In the wake of the $US2.65 billion purchase of a stake in the NSW coal assets of Rio Tinto last year, the China-controlled Yancoal Australia has hinted that it is looking at measures to improve the liquidity of its shares.
News of the moves came as the company revealed yesterday it had prepaid another $US450 million in debt to two major Chinese banks, taking the amount repaid since late last year to $US600 million.
That move was announced at the company’s annual meeting in Sydney where the few shareholders who attended heard Yancoal’s chairman Xiyong Li explain that the company’s stronger operating performance financial position and cash flow scale “allows us to make debt and loan arrangements more conducive to Company developments in the future."
He also told the meeting that Yancoal is “also considering several options to help improve the liquidity of our stock, in the interests of existing shareholders and to support future investment.”
Nothing else was said, but a share consolidation would not surprise.
Yancoal has nearly 43.96 billion shares on issue, but only 5.1% of that, or around 2..25 billion is available to the public to trade on the ASX. A consolidation could see that reduced to a less costly (for listing fees) level and lift the shares price from around the 13.5 cents currently. A one for ten split could see the price boosted to around $1.30 to $1.40.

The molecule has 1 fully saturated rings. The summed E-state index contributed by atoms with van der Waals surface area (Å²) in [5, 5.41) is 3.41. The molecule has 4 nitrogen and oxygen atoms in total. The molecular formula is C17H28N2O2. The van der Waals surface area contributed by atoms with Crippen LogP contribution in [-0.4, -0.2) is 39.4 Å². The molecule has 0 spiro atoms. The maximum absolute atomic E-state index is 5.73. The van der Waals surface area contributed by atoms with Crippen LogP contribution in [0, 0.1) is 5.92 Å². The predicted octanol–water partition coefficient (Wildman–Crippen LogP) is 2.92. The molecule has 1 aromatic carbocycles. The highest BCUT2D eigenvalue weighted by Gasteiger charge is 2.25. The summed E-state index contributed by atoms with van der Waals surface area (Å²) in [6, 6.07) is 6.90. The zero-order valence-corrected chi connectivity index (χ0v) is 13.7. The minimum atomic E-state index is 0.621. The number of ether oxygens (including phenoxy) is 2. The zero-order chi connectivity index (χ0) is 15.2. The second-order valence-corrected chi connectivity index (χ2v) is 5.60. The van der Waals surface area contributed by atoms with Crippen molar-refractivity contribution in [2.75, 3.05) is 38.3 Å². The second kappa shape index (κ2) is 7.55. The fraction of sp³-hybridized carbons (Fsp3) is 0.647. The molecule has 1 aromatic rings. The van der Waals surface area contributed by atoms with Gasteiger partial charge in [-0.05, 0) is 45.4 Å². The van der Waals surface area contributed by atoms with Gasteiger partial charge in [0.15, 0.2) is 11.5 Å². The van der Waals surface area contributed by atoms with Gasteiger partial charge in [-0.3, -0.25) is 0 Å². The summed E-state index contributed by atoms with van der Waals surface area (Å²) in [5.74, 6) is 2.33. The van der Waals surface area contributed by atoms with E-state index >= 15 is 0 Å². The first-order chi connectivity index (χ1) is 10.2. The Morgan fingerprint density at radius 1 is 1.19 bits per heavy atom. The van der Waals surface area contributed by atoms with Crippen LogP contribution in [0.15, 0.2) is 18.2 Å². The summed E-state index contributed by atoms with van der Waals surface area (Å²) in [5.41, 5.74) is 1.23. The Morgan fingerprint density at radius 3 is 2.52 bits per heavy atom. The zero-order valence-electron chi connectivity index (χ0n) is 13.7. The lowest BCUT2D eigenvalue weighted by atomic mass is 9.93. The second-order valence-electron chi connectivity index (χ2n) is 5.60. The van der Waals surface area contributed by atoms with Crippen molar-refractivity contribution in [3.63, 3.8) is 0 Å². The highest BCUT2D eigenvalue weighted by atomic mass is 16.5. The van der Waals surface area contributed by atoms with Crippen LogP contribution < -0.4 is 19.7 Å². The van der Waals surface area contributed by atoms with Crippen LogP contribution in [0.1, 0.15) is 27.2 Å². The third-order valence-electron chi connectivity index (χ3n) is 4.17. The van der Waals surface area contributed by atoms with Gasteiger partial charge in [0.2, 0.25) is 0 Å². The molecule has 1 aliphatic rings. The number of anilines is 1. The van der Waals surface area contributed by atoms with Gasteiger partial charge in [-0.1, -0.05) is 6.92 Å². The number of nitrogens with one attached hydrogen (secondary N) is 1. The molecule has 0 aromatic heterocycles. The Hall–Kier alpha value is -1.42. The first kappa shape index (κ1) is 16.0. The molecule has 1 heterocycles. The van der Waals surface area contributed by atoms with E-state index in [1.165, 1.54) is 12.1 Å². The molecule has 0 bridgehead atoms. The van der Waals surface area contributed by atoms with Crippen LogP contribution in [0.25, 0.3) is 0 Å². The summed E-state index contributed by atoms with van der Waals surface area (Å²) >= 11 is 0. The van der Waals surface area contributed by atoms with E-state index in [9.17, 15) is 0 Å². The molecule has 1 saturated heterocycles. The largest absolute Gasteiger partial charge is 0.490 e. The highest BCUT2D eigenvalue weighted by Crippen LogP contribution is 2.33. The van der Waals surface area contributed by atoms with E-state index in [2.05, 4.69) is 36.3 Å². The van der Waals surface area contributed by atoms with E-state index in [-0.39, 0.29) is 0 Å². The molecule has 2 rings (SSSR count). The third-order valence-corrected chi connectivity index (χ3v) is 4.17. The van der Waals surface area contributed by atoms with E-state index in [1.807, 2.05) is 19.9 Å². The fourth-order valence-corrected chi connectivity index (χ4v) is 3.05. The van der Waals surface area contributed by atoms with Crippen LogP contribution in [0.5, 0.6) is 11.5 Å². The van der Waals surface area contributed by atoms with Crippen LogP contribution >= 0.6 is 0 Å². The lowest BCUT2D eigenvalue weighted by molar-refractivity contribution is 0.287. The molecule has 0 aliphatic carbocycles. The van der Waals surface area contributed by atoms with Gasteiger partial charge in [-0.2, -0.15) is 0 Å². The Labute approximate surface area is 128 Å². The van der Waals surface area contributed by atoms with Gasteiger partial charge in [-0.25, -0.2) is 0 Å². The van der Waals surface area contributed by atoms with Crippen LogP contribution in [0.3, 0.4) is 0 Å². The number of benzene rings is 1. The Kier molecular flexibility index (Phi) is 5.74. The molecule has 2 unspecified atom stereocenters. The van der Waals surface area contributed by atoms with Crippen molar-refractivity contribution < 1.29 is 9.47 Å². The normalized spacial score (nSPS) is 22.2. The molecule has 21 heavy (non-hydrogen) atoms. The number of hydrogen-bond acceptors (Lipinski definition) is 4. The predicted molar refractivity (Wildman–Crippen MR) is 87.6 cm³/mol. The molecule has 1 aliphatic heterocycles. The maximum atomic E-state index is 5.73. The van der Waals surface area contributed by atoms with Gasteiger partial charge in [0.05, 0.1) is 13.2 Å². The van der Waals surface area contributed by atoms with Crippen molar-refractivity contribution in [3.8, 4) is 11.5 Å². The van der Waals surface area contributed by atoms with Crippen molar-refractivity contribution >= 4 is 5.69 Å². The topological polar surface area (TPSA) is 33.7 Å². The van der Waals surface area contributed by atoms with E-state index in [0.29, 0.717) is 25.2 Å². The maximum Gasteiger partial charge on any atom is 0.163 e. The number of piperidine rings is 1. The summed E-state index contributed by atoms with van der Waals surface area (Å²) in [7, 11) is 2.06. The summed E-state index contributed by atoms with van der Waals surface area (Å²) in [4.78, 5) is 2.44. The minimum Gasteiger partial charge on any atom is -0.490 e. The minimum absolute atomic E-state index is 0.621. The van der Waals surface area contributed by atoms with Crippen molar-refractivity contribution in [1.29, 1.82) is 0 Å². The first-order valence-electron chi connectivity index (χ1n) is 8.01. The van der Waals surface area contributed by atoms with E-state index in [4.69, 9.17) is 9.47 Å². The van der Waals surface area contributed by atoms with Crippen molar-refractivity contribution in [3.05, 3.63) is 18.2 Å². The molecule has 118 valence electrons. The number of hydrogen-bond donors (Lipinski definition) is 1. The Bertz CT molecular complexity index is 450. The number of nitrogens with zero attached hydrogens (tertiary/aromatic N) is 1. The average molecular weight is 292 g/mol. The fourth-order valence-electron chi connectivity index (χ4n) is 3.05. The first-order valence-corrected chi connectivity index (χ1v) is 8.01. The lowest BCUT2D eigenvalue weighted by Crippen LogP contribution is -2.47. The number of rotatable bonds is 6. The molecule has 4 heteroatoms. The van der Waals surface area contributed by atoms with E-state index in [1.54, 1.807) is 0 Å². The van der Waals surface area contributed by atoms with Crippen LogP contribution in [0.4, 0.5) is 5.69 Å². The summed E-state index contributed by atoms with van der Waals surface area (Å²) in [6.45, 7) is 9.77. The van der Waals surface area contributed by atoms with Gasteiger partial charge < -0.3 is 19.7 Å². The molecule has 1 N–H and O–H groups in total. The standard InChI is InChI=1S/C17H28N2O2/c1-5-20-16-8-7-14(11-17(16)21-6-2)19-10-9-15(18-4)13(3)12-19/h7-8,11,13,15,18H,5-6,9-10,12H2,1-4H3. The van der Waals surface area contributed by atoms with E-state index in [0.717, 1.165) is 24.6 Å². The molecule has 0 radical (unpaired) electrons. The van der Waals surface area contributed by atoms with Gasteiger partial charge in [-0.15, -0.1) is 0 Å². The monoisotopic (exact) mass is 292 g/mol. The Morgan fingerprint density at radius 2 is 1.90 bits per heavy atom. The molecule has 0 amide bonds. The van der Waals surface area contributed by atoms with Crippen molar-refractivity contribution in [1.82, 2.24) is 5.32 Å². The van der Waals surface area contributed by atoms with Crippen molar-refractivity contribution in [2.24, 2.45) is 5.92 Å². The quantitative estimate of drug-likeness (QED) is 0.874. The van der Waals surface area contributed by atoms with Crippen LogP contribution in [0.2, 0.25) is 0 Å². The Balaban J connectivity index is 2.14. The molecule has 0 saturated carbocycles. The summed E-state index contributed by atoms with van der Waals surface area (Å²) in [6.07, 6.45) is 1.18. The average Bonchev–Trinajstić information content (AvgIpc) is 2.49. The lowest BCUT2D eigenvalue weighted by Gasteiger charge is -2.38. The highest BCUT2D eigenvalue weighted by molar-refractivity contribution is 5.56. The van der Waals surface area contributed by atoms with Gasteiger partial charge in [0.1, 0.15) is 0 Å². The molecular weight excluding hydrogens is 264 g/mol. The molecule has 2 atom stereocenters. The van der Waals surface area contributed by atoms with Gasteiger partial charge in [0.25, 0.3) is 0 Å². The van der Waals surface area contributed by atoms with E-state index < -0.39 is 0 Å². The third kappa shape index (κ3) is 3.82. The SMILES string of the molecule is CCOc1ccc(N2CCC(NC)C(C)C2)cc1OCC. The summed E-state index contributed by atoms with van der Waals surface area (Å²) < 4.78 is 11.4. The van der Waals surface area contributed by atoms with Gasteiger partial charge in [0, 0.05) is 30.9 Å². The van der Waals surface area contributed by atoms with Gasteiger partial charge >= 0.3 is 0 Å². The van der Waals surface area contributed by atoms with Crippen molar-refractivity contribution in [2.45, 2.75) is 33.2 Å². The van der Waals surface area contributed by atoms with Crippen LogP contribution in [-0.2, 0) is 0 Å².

Yancoal paid $US2.69 billion for 100% of Coal & Allied Industries Limited from Rio Tinto last September. In early May the sale of 49% of that stake to Glencore (which owns coal mines nearby in the NSW Upper Hunter Valley) was completed.
Thanks to increased production output and high prices prices for semi-soft coking and thermal coals Yancoal’s reported a profit after tax of $A229 million from revenue of $A2.6 billion for the full year ended to December 31 last.
Yancoal conducted a pro-rata renounceable entitlement offer (“Entitlement Offer”) of 23,464,929,520 fully paid ordinary shares to raise US$2.35 billion, and an associated placement of 1,500,000,000 fully paid ordinary shares (“the Placement”) to raise a further US$150 million, to support the funding of the Coal & Allied acquisition.
Hence the surge in the number of shares on issue and the need to reduce that wall of paper via something like a consolidation.
Glencore completed the acquisition of 49% interest in Yancoal’s Hunter Valley Operations. China’s Yancoal holds a 51% stake in the joint venture.
After Yancoal’s acquisition of Coal & Allied from Rio Tinto — Glencore bought a 16.6% interest in the HVO from Yancoal for approximately $US429 million and a 32.4% interest directly from Mitsubishi Development, Rio Tinto’s partner in the Hunter Valley operations.
In 2017, Yancoal produced 23.4 million tonnes of saleable (equity basis) thermal and (soft) metallurgical or coking coal, producing Earnings Before Interest and Tax of $A732 million up $693 million from 2016’s performance.
Thanks to the purchase of the Coal & Allied assets, Yancoal Australia achieved profitability for the first time since its listing, and its coal production, sales, operating income, and total assets all hit record highs.
"Our 2018 guidance for saleable production is now 35 – 37 million tonnes (equity share) and the forecast for 2018 capital expenditure is approximately $A247 million (equity share), the annual meeting was told yesterday.